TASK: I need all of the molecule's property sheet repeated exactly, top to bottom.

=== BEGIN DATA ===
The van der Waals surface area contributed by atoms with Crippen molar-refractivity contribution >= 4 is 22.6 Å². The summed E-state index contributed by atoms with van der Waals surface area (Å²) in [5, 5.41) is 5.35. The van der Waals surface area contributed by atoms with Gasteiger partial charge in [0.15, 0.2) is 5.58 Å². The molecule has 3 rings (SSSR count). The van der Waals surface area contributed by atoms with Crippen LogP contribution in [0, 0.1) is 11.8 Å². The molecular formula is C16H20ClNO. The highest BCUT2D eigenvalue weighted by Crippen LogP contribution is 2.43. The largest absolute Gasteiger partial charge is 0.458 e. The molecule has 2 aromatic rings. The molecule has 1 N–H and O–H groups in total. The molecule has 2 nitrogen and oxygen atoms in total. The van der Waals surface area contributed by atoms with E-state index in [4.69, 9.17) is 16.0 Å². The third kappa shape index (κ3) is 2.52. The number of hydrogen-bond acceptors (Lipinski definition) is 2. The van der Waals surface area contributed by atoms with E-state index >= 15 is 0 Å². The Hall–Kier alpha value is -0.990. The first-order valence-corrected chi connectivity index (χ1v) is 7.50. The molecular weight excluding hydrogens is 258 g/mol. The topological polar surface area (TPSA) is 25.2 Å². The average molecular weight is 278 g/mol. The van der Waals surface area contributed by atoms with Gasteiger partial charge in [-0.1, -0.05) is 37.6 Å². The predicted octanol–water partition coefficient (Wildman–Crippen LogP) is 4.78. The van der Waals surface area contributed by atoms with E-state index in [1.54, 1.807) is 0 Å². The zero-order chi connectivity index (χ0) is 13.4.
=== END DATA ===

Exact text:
The van der Waals surface area contributed by atoms with Crippen molar-refractivity contribution >= 4 is 22.6 Å². The summed E-state index contributed by atoms with van der Waals surface area (Å²) in [5, 5.41) is 5.35. The van der Waals surface area contributed by atoms with Gasteiger partial charge in [0.15, 0.2) is 5.58 Å². The molecule has 3 rings (SSSR count). The van der Waals surface area contributed by atoms with Crippen LogP contribution in [0, 0.1) is 11.8 Å². The molecular formula is C16H20ClNO. The highest BCUT2D eigenvalue weighted by Crippen LogP contribution is 2.43. The largest absolute Gasteiger partial charge is 0.458 e. The molecule has 2 aromatic rings. The molecule has 1 N–H and O–H groups in total. The molecule has 2 nitrogen and oxygen atoms in total. The van der Waals surface area contributed by atoms with E-state index in [4.69, 9.17) is 16.0 Å². The third kappa shape index (κ3) is 2.52. The number of hydrogen-bond acceptors (Lipinski definition) is 2. The van der Waals surface area contributed by atoms with E-state index >= 15 is 0 Å². The Hall–Kier alpha value is -0.990. The first-order valence-corrected chi connectivity index (χ1v) is 7.50. The molecular weight excluding hydrogens is 258 g/mol. The topological polar surface area (TPSA) is 25.2 Å². The average molecular weight is 278 g/mol. The van der Waals surface area contributed by atoms with Gasteiger partial charge in [-0.1, -0.05) is 37.6 Å². The predicted octanol–water partition coefficient (Wildman–Crippen LogP) is 4.78. The van der Waals surface area contributed by atoms with E-state index in [1.54, 1.807) is 0 Å². The zero-order chi connectivity index (χ0) is 13.4.